The National Academies of Sciences, Engineering, and Medicine last month published a report summarizing its investigation into the illnesses of 50 American diplomats in Cuba in 2016 and China in 2017. The illnesses are typically referred to as the Havana Syndrome.
According to the report, “An Assessment of Illness in U.S. Government Employees and Their Families at Overseas Embassies,” the symptoms experienced by the subjects of the investigation manifested like concussions, but without force to the head:
“For some of these patients, their case began with the sudden onset of a loud noise, perceived to have directional features, and accompanied by pain in one or both ears or across a broad region of the head, and in some cases, a sensation of head pressure or vibration, dizziness, followed in some cases by tinnitus, visual problems, vertigo, and cognitive difficulties.”
The National Academies report concluded that there were “multiple hypotheses” as to what caused these symptoms, “but evidence has been lacking, no hypothesis has been proven and the circumstances remain unclear.”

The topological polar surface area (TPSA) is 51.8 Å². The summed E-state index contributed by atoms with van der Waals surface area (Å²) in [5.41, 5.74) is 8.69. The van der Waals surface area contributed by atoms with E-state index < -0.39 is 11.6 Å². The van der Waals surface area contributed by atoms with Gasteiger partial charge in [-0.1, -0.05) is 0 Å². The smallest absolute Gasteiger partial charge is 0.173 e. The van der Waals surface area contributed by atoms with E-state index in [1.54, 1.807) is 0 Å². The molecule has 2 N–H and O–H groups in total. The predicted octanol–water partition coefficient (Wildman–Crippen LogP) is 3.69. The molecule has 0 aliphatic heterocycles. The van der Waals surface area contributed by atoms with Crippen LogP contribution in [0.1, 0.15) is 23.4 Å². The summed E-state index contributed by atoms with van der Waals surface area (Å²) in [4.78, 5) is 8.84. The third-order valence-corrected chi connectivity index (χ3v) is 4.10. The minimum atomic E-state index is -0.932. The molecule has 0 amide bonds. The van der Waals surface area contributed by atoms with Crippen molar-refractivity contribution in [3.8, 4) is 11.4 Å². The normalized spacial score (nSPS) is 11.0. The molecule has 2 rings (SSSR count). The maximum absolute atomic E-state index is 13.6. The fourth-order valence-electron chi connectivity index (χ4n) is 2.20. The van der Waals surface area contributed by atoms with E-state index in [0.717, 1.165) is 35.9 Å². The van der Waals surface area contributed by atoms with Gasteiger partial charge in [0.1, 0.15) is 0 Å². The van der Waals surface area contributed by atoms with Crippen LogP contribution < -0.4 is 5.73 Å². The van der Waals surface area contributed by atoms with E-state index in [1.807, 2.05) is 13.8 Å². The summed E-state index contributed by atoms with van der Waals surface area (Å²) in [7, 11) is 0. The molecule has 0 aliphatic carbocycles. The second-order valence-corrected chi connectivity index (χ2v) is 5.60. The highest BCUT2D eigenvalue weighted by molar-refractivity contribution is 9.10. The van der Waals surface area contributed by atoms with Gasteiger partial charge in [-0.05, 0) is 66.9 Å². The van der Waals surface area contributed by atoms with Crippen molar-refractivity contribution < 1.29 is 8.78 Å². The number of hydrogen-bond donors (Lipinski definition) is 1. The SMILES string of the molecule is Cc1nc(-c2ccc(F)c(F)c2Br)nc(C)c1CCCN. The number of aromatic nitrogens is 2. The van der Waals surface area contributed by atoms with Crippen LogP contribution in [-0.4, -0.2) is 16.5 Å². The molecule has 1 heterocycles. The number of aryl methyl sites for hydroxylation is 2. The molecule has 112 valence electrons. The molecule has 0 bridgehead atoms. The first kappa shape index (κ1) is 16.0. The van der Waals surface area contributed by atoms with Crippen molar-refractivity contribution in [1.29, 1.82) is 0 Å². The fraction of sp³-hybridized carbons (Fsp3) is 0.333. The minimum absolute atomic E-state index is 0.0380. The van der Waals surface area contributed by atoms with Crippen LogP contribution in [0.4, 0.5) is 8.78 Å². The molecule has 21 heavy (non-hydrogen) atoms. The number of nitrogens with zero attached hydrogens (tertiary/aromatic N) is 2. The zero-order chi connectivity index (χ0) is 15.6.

However some experts believe microwave weapon attacks to be the most plausible explanation for the illnesses reported by diplomats and family members.
Weaponizing microwave technology
Microwave auditory effect, also called the Frey effect after the scientist who discovered it in 1961, is the human perception of sound and speech in the brain, induced by pulsed and directed radio frequencies. This technology has been weaponized by Russia, China and the United States.
In 2018, the New York Times reported on illnesses of diplomats and their families:
“James C. Lin of the University of Illinois, a leading investigator of the Frey effect, described the diplomatic ills as plausibly arising from microwave beams. Dr. Lin is the editor-in-chief of Bio Electro Magnetics, a peer-reviewed journal that explores the effects of radio waves and electromagnetic fields on living things. In his paper, he said high-intensity beams of microwaves could have caused the diplomats to experience not just loud noises but nausea, headaches and vertigo, as well as possible brain-tissue injury. The beams, he added, could be fired covertly, hitting ‘only the intended target.’”
The Times article included a reference to the work of Beatrice A. Golomb, a medical doctor and professor of medicine at the University of California, San Diego, who, according to the Times, has to date made the “most detailed medical case” for microwave strikes as the cause of the illnesses experienced by diplomats: